Startup entrepreneur Andrea Eastman-Mullins knew she had a smart solution for educators when she launched her company, West End Learning – a digital platform to match digital learning sources to college courses. She had no idea how timely her idea would be when she launched just months ago.
Her platform matches vetted learning materials like videos, podcasts, articles, and more to course requirements and syllabi. It’s a convenient bonus to supplement classroom learning resources, but now means even more to teachers who have had to develop virtual courses at the drop of a hat.
The average college student spends $1,200 every year on textbooks. Most faculty want to engage their students with other active assignments outside the textbook, or replace the need for one altogether, but finding and evaluating the best content for a class takes way too much time. Faculty say it can take 20 hours to prepare resources for one hour of a course.
Andrea left a 25-year career in library publishing and instructional design because she believed there must be an easier way. The beta version of West End Learning is launching in June, and college faculty are invited to test it as they prepare for Fall courses. While it will eventually expand to all disciplines, the beta platform is geared towards entrepreneurship courses for undergraduates.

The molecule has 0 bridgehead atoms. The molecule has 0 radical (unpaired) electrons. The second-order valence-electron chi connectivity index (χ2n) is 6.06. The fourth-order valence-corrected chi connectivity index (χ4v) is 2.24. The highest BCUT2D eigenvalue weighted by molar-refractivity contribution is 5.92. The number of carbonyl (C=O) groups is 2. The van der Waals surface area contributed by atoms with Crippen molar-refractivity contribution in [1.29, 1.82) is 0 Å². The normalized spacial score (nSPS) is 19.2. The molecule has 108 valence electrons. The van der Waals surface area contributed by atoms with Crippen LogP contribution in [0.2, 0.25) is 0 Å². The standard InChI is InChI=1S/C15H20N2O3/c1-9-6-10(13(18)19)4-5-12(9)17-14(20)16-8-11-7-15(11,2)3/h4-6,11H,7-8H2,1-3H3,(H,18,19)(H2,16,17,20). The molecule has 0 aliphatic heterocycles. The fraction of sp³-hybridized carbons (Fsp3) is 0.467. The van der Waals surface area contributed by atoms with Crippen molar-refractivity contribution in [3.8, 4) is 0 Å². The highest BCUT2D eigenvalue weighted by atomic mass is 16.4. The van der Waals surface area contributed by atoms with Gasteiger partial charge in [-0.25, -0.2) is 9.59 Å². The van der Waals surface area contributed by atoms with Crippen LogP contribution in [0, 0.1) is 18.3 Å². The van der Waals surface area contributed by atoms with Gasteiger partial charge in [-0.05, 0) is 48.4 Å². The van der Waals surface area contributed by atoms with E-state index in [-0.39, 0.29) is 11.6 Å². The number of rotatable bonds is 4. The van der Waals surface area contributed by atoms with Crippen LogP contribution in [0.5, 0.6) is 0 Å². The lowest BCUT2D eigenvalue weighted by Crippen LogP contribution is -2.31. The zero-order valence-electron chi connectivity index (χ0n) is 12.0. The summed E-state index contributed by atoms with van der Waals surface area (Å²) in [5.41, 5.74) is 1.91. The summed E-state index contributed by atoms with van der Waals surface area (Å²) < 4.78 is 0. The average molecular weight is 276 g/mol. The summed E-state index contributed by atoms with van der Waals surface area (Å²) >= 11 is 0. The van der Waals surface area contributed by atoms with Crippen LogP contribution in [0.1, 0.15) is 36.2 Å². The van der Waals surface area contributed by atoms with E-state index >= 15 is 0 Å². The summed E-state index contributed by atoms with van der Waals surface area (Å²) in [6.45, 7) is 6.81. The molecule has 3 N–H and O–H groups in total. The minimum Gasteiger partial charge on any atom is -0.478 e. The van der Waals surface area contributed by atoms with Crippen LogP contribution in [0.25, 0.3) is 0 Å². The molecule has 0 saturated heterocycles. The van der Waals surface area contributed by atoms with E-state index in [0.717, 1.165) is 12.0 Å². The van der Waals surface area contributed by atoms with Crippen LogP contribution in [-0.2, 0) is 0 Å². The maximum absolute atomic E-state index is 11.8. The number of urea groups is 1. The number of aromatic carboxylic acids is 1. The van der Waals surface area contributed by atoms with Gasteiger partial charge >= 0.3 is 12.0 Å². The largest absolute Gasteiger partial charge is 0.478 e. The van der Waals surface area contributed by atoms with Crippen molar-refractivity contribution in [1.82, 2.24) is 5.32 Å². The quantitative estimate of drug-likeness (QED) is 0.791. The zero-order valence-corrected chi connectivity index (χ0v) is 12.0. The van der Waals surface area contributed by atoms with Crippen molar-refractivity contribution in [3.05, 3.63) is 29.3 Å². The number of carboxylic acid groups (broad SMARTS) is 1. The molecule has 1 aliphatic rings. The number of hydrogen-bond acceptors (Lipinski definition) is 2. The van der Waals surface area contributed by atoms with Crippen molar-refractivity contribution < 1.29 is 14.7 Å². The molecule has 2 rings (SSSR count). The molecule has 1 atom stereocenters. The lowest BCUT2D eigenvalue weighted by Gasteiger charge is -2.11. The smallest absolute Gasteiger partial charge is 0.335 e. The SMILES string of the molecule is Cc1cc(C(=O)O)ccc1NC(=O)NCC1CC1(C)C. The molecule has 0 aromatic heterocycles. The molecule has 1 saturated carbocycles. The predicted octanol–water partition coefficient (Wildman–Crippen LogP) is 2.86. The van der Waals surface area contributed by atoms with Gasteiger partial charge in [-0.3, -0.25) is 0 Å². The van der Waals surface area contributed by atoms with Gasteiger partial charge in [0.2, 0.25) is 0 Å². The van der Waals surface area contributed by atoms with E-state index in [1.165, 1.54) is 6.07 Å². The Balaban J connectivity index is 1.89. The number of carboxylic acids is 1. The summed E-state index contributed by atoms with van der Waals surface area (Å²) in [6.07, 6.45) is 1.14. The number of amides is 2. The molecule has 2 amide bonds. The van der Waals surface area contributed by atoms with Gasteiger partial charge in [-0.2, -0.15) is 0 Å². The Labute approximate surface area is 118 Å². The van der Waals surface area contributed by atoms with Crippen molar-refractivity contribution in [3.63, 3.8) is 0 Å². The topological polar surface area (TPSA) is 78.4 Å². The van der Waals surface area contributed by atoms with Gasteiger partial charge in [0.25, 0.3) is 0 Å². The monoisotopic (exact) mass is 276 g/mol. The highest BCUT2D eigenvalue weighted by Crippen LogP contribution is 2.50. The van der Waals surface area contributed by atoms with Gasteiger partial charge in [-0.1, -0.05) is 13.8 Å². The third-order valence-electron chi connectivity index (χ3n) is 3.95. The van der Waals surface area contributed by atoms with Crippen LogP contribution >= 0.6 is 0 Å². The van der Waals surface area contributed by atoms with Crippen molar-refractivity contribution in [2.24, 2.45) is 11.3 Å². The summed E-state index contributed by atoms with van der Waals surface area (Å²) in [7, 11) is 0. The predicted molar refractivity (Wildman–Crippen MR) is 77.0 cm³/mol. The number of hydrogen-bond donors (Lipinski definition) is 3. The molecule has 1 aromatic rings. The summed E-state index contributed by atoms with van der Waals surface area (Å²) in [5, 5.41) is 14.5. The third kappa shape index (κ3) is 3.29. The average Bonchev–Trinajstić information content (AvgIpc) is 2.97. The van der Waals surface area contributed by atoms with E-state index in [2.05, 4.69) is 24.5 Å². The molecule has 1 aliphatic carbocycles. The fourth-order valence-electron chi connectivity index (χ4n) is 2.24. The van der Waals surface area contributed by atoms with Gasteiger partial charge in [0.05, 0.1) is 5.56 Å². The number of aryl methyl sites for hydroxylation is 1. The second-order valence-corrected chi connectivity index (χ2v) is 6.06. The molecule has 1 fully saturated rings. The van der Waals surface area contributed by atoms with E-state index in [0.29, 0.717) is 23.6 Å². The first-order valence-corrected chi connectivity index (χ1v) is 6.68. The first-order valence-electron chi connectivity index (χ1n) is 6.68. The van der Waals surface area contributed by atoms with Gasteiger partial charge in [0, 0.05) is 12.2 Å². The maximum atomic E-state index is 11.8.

West End Learning is primarily aimed at assisting educators to build course content, but is also customizable by academic libraries to curate and feature local resources. Libraries are often on the front lines of supporting affordable learning, and West End Learning will help them scale their efforts.
Andrea joined Winston Starts in March, and only spent one day at her desk there before the building was closed in the pandemic. Despite working remotely, the Basecamp program has helped her build up to the launch of the beta site and prepare to raise capital.
Andrea and her husband originally located in Winston-Salem years ago, drawn by UNC School of the Arts’ MFA program. Andrea says the diverse education landscape remains one of the community’s biggest strengths, and a benefit to her growing company. “The diverse array of six higher education institutions in Winston-Salem couldn’t be better for West End Learning’s growth. The ability to collaborate with multiple institutions, gather feedback for the platform, and engage diverse students in the learning material is essential to our success,” says Andrea.
If you are an educator interested in testing the platform, or a fellow entrepreneur or business professional interested in receiving updates, contact West End Learning to stay connected.